1. If a home alarm system went off, what would you do?

Most intruders said they would leave immediately if a security alarm went off.  “I would try and turn it off or get the hell out of there,” said one burglar. 

  1. If there was a security camera visible, would it keep you from breaking in?

Generally, burglars agreed security cameras were a deterrent. But some said it also likely signaled there were valuables inside the home. 

  1. Did lights on in the home make you think twice?

Responses were mixed regarding lights on in a home. Some said it was a deterrent. But one burglar said the combination of lights on and blinds closed created an attractive location. “Would drive through upper class neighborhoods looking for many things, like porch light on with all window blinds closed,” wrote one inmate. 

  1. If you heard a radio or TV on inside the home, would you still break in?

Most burglars feared someone might be home if they heard a radio or TV. They wouldn’t break in. “Absolutely not,” wrote a burglar. 

  1. Would it make a difference if there was a vehicle in the driveway?

As a homeowner, this is one of the best precautions you can take. Almost all of the burglars said they’d think twice if there was a car in the driveway. “Most of the time that is a sure-fire sign of someone being home,” wrote an inmate.

  1. What was your ideal target for a burglary?

Burglars don’t want to be seen. They looked for homes with big fences and overgrown trees or bushes. “Home away from other homes, blind spots, older window frames, cheap wooden doors,” wrote a burglar. “Large trees, bushes or shrubs around the home, or very reserved and conservative neighbors,” wrote another inmate. “Nice home with nice car = A person with money,” another said.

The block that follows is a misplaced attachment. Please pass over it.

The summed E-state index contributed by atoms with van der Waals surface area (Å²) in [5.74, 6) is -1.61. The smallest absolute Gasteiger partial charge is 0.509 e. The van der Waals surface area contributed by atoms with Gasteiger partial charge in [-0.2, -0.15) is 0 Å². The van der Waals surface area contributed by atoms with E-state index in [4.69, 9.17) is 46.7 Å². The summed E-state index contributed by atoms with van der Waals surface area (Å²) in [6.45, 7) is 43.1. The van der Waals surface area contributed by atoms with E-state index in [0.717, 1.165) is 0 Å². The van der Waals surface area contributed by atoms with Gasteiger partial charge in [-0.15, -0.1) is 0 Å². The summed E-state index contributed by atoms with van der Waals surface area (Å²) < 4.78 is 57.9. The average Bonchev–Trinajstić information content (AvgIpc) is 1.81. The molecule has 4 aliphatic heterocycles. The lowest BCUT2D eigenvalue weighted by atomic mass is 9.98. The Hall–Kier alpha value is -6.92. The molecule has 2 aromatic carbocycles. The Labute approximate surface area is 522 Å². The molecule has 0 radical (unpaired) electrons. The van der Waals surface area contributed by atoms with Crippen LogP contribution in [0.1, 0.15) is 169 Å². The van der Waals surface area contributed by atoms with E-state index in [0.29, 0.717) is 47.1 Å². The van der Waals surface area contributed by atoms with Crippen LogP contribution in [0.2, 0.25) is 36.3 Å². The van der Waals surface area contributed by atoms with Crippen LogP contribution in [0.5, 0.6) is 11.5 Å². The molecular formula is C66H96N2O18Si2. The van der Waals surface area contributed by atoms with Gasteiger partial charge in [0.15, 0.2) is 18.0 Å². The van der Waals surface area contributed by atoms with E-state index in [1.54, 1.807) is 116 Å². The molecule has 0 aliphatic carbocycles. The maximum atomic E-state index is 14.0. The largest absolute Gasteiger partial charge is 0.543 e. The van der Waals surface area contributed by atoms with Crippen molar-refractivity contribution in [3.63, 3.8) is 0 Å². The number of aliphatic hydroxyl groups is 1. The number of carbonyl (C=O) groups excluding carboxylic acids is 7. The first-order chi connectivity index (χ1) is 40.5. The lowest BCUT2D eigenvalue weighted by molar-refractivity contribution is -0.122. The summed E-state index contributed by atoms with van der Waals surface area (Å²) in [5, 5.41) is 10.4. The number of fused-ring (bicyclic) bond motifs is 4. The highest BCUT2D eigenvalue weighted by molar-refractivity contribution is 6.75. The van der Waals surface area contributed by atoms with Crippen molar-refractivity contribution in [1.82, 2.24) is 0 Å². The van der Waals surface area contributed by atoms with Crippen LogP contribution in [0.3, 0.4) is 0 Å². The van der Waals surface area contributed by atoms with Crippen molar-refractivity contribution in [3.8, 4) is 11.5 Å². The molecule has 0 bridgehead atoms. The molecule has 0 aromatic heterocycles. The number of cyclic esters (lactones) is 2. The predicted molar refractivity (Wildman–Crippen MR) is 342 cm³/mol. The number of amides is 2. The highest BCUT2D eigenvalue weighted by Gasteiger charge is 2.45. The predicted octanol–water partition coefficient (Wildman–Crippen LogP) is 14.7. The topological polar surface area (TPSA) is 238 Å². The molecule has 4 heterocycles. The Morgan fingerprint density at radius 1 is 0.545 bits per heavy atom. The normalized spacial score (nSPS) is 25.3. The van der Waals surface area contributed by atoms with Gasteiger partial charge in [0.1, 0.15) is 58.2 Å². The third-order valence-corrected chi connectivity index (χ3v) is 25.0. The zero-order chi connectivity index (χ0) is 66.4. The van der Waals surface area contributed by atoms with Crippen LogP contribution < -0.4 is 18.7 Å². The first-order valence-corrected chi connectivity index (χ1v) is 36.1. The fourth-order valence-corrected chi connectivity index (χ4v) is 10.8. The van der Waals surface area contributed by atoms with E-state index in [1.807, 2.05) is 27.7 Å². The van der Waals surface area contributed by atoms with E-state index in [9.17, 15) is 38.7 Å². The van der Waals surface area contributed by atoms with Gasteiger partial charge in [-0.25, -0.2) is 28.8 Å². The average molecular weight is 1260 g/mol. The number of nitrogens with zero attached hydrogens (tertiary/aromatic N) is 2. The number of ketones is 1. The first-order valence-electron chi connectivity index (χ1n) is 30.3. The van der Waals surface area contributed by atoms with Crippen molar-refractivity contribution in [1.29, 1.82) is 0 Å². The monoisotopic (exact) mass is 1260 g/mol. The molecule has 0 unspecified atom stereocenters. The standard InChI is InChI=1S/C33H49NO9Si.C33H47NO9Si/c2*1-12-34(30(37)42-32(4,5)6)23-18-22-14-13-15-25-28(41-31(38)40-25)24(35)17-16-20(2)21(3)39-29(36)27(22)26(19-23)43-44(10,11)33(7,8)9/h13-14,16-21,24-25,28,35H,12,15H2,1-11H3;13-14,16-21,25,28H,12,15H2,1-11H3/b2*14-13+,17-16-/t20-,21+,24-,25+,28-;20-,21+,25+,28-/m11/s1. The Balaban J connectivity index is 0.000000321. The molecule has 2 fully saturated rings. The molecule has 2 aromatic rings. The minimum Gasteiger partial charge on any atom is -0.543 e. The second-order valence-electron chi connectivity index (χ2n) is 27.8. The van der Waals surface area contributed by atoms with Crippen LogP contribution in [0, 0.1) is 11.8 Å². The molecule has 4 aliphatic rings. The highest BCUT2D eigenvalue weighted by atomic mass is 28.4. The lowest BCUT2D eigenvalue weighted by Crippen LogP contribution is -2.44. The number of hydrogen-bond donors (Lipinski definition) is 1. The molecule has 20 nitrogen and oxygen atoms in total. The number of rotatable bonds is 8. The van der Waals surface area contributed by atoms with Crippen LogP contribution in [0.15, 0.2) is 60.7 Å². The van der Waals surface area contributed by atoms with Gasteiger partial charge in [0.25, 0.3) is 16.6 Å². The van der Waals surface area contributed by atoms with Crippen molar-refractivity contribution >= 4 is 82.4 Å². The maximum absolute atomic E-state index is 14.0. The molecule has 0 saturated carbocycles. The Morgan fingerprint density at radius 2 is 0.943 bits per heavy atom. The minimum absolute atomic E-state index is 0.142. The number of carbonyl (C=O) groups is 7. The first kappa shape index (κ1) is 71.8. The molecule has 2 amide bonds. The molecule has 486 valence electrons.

1. Did you ever do surveillance on your target?

The responses were mixed. Some burglars did surveillance before a burglary, while others did not.

 

  1. If you did surveillance, what were you trying to figure out?

Of those burglars who did surveillance, most agreed they were looking for the best opportunity to break-in. “Who lives in the home, what are their weekday schedules (weekends are too unpredictable), what they drive, is there a dog, a hidden key,” wrote one inmate. “What time the house would be empty and for how long,” wrote another. 

  1. What is the one thing homeowners can do to avoid being burglarized?

Burglars suggest homeowners make their property visible with good lighting and trimmed bushes and trees. You should get to know your neighbors and alert police if you see anything suspicious. “In my opinion, I think homeowners should always leave a TV or radio on,” said one inmate. “Get a camera and make it visible!” wrote another. “Put bars on your windows and doors, get an alarm, keep an extra car in the driveway, keep lights, TVs and radios on when you leave your home,” read one questionnaire. “Home alarm, know your neighbor so they can report suspicious people around the neighborhood,” said a burglar.